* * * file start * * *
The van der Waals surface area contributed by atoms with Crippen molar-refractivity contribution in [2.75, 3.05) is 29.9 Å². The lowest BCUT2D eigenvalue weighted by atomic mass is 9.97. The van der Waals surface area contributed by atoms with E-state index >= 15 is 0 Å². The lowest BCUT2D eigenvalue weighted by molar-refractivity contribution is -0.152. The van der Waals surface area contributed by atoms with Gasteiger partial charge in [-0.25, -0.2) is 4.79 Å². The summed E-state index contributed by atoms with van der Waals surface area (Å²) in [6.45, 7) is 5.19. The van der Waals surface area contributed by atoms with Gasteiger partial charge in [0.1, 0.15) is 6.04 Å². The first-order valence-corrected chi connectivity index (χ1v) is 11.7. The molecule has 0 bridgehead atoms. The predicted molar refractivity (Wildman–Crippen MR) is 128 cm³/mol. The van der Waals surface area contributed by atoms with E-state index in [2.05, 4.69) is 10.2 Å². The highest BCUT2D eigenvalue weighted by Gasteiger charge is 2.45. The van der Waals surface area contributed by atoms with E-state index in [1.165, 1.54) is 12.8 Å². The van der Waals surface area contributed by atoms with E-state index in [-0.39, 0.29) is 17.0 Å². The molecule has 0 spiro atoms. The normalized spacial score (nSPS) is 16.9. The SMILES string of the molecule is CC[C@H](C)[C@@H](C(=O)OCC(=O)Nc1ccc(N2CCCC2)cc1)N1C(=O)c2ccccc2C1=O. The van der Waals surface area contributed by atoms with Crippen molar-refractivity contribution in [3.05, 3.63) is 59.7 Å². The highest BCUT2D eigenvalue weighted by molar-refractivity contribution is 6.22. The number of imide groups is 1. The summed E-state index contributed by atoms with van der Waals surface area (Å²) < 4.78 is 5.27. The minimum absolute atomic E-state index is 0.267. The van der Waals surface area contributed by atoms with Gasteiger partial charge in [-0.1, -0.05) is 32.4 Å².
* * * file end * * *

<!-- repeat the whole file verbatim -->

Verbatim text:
The van der Waals surface area contributed by atoms with Crippen molar-refractivity contribution in [2.75, 3.05) is 29.9 Å². The lowest BCUT2D eigenvalue weighted by atomic mass is 9.97. The van der Waals surface area contributed by atoms with E-state index >= 15 is 0 Å². The lowest BCUT2D eigenvalue weighted by molar-refractivity contribution is -0.152. The van der Waals surface area contributed by atoms with Gasteiger partial charge in [-0.25, -0.2) is 4.79 Å². The summed E-state index contributed by atoms with van der Waals surface area (Å²) in [6.45, 7) is 5.19. The van der Waals surface area contributed by atoms with Gasteiger partial charge in [0.1, 0.15) is 6.04 Å². The first-order valence-corrected chi connectivity index (χ1v) is 11.7. The molecule has 0 bridgehead atoms. The predicted molar refractivity (Wildman–Crippen MR) is 128 cm³/mol. The van der Waals surface area contributed by atoms with E-state index in [2.05, 4.69) is 10.2 Å². The highest BCUT2D eigenvalue weighted by Gasteiger charge is 2.45. The van der Waals surface area contributed by atoms with E-state index in [1.165, 1.54) is 12.8 Å². The van der Waals surface area contributed by atoms with E-state index in [-0.39, 0.29) is 17.0 Å². The molecule has 0 spiro atoms. The normalized spacial score (nSPS) is 16.9. The SMILES string of the molecule is CC[C@H](C)[C@@H](C(=O)OCC(=O)Nc1ccc(N2CCCC2)cc1)N1C(=O)c2ccccc2C1=O. The van der Waals surface area contributed by atoms with Crippen molar-refractivity contribution in [3.05, 3.63) is 59.7 Å². The highest BCUT2D eigenvalue weighted by molar-refractivity contribution is 6.22. The number of imide groups is 1. The summed E-state index contributed by atoms with van der Waals surface area (Å²) < 4.78 is 5.27. The minimum absolute atomic E-state index is 0.267. The van der Waals surface area contributed by atoms with Gasteiger partial charge in [-0.1, -0.05) is 32.4 Å².